Spring 1534
Act of Parliament - Church
An Act was passed that granted 1/10 of all clerical income to the Crown.
Spring/ Summer 1534
Henry wanted to be sure that his subjects knew that Papal supremacy had been replaced by royal supremacy. He ordered all parish priests to erase all references to the Pope from the prayer books. All preachers were told that their parishioners must be left in no doubt that the King, and only the King, was Head of the Church.
13 April 1534
Act of Succession John Fisher, Thomas More
John Fisher and Thomas More refused to take the Oath of Succession.
1 May 1534
Act of Succession
The terms of the Act of Succession were proclaimed across the land. The people were warned that if they said or wrote anything against the King's present marriage or his lawful heirs, they would be guilty of treason, punishable by death
June/July 1534
Anne Boleyn - Stillbirth
Anne was delivered of a stillborn child. Henry who did not want to lose face a second time ordered the details to be kept secret.
Nov 1534
Act of Supremacy
This act effectively declared England as a sovereign state with the King as Head of both the country and the Church. The act stated that the king was to become Supreme Head of the Church of England and would have the power to visit, redress, reform, correct or amend all errors, heresies and enormities which would previously have been dealt with by another spiritual authority. The King could define the faith in parliament. The King also had the power to appoint men of his choosing to the most important ecclesiastical posts. The passing of this act gave Henry more power than ever for within his own realm he was superior to the Pope and all taxes formerly paid to Rome would now be paid to the King.
Nov 1534
Treason Act
This Act made it a treasonable offence to deny any of the King's titles. It stated that malicious wish, will or desire to deprive the King or Queen of title or name of their royal estates was to be deemed treason. Slanderous publication of writing or words uttered describing the King as heretic, schismatic, tyrant, infidel or usurper would also be deemed treason. The main reason for this act was to make it a treasonable offence to deny that the King was Supreme Head of the Church. It also enabled Parliament to enforce the Act of Succession under penalty of death.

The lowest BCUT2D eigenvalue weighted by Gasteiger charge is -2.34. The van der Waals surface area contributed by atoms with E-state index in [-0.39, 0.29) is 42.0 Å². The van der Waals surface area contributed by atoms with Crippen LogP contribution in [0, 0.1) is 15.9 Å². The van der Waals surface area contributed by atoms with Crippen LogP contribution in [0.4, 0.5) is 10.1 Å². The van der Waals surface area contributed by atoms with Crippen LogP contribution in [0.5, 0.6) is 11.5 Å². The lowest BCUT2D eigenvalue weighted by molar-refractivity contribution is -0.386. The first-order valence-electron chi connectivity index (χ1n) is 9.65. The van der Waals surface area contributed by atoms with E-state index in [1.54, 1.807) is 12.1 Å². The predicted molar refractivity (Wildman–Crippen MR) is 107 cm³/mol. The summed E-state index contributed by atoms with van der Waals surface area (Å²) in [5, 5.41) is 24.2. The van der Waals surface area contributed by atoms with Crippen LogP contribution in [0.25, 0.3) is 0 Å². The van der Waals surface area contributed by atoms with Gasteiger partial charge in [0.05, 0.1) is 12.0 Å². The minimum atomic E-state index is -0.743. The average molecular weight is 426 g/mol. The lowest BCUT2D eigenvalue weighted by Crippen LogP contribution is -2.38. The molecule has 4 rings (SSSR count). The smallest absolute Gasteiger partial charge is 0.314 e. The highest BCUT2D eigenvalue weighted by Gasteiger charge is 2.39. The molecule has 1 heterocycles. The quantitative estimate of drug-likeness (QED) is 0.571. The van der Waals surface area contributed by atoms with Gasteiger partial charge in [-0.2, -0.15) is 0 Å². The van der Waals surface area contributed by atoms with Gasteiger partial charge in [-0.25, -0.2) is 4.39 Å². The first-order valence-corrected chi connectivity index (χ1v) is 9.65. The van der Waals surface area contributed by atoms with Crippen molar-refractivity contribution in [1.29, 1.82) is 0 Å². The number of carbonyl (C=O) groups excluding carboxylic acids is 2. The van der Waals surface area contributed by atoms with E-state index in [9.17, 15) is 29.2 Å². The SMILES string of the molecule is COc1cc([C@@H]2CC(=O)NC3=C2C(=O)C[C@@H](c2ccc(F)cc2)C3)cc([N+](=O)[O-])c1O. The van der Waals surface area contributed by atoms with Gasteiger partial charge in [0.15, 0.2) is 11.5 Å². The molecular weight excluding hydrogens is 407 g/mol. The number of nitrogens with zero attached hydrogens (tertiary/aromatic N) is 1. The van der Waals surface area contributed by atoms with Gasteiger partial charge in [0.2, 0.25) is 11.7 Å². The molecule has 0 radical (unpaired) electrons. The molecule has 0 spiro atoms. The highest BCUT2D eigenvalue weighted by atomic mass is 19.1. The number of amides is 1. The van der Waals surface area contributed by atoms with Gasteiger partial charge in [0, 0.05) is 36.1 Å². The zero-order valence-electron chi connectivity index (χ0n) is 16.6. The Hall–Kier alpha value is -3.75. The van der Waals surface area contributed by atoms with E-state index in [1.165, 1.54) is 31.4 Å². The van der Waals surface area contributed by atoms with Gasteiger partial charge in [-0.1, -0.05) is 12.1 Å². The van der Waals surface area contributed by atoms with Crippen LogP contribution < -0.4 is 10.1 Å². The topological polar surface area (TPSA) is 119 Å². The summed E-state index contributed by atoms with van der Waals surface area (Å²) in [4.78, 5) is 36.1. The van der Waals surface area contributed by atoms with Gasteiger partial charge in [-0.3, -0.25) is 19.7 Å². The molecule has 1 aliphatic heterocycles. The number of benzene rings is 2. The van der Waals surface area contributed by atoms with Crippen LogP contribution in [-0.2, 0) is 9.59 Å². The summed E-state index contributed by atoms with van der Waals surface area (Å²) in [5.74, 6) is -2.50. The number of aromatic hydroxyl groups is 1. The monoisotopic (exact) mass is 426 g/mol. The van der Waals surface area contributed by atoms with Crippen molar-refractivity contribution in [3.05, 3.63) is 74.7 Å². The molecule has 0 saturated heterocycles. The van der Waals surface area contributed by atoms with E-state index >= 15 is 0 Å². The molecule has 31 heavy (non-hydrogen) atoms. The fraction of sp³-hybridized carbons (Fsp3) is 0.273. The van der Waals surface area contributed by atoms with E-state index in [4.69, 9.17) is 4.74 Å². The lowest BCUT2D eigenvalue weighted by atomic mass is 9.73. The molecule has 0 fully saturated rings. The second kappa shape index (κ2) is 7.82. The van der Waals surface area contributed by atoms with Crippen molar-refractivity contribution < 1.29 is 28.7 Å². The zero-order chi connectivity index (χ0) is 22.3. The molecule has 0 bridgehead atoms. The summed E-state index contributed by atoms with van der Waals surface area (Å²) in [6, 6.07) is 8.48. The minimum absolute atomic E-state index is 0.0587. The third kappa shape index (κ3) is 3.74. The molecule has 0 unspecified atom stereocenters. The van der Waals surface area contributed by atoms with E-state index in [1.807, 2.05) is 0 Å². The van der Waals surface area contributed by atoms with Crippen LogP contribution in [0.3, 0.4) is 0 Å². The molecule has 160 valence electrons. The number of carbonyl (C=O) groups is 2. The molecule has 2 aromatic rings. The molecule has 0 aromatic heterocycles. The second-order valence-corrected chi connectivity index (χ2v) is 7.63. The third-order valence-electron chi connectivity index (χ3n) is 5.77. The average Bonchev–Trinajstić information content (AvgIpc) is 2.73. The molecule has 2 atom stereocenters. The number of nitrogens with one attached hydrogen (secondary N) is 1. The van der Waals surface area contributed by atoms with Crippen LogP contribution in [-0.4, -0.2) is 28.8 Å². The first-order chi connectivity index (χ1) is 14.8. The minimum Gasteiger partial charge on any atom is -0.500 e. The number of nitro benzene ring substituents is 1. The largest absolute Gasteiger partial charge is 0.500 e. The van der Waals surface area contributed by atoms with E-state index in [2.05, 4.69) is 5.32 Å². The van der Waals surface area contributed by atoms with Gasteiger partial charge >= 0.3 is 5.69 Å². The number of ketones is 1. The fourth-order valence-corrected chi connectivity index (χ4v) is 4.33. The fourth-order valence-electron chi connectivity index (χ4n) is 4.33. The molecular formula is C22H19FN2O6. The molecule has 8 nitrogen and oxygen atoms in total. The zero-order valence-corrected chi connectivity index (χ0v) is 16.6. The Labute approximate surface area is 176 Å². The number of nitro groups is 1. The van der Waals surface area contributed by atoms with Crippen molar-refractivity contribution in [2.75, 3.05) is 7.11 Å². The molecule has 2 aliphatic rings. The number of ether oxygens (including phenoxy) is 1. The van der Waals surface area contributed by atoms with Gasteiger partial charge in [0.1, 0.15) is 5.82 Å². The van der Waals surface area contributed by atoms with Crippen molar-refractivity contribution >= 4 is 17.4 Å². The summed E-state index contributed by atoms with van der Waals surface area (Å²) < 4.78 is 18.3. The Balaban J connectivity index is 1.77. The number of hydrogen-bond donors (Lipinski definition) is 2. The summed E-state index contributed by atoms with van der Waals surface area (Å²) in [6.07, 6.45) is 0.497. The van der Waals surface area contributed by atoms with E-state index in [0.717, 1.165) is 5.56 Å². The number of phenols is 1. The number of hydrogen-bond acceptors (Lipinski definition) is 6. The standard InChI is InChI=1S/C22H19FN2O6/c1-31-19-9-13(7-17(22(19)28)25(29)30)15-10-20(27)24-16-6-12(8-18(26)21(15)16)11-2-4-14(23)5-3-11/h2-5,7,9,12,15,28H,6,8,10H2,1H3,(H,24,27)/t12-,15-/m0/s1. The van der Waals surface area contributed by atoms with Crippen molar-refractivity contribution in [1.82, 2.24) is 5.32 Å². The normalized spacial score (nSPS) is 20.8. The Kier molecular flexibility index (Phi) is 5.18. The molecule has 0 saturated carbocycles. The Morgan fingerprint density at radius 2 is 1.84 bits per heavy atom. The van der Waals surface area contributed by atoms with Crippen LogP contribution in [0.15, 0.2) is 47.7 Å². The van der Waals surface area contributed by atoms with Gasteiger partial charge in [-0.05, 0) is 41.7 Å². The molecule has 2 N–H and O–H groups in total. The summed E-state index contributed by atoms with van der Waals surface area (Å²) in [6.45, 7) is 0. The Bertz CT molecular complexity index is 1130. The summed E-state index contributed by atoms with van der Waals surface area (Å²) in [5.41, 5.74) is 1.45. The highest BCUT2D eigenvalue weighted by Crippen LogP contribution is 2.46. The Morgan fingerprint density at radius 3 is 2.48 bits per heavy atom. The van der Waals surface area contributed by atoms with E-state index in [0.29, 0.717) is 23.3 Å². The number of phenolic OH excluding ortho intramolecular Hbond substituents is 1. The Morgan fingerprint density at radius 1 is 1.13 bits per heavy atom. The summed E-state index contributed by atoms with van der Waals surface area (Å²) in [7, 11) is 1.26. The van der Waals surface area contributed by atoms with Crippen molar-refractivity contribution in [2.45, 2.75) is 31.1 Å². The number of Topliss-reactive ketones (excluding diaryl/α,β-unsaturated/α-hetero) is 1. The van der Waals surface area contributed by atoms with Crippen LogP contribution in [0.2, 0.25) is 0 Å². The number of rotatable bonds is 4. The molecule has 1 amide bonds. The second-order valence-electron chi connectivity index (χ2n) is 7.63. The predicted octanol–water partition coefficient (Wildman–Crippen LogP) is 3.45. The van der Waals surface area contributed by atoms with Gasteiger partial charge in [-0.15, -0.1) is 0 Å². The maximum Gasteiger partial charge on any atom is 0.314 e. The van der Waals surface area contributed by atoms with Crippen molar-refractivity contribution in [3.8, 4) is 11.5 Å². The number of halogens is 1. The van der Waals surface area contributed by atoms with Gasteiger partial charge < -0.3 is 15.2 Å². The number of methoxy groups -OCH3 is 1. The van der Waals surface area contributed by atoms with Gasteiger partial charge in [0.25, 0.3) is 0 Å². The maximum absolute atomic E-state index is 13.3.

Jan 1535
It was again suggested that since England had broken with the Pope and all the monasteries owed allegiance to the Pope, that they could be closed and their wealth seized by the Crown.
mid March 1535
Anne Boleyn - pregnant
Anne Boleyn discovered that she was pregnant.
22 June 1535
John fisher
John Fisher, aged 76 years, was beheaded on Tower hill at 10 am.
late June 1535
Anne Boleyn - Stillbirth
Anne Boleyn was prematurely delivered of a stillborn child.
Nov 1535
Jane Seymour
Jane Seymour had succeeded in attracting Henry and was being openly courted by him.
late Nov 1535
Anne Boleyn - pregnant
Anne Boleyn was restored to favour when she found she was again pregnant. However, she knew that everything depended on the outcome of this pregnancy.
Act Against the Pope's Authority
This Act removed the last traces of Papal power in England, including the Pope's right to decide disputed points of Scripture. the passing of this Act, together with the Act in Restraint of Appeals (1533) and the Act of Supremacy (1534) made it unacceptable for monastic communities, who owed allegiance to parent institutions outside England, to remain.
7 Jan 1536
Catherine of Aragon - Death
Catherine of Aragon died at 2 p.m. at Kimbolton Castle, Huntingdonshire, probably of cancer.
29 Jan 1536
Anne Boleyn - Stillbirth
Anne Boleyn, four months into her pregnancy, was delivered of a stillborn son at Greenwich Palace. She blamed the miscarriage on her worry about Henry's affair with Jane Seymour. Anne was worried that Henry would now divorce her.
11 March 1536
A bill was presented to Parliament which would, when passed, authorise the closure of all monasteries with a revenue of less than £200 per year. About 376 monasteries fell into this category.
24 April 1536
Anne Boleyn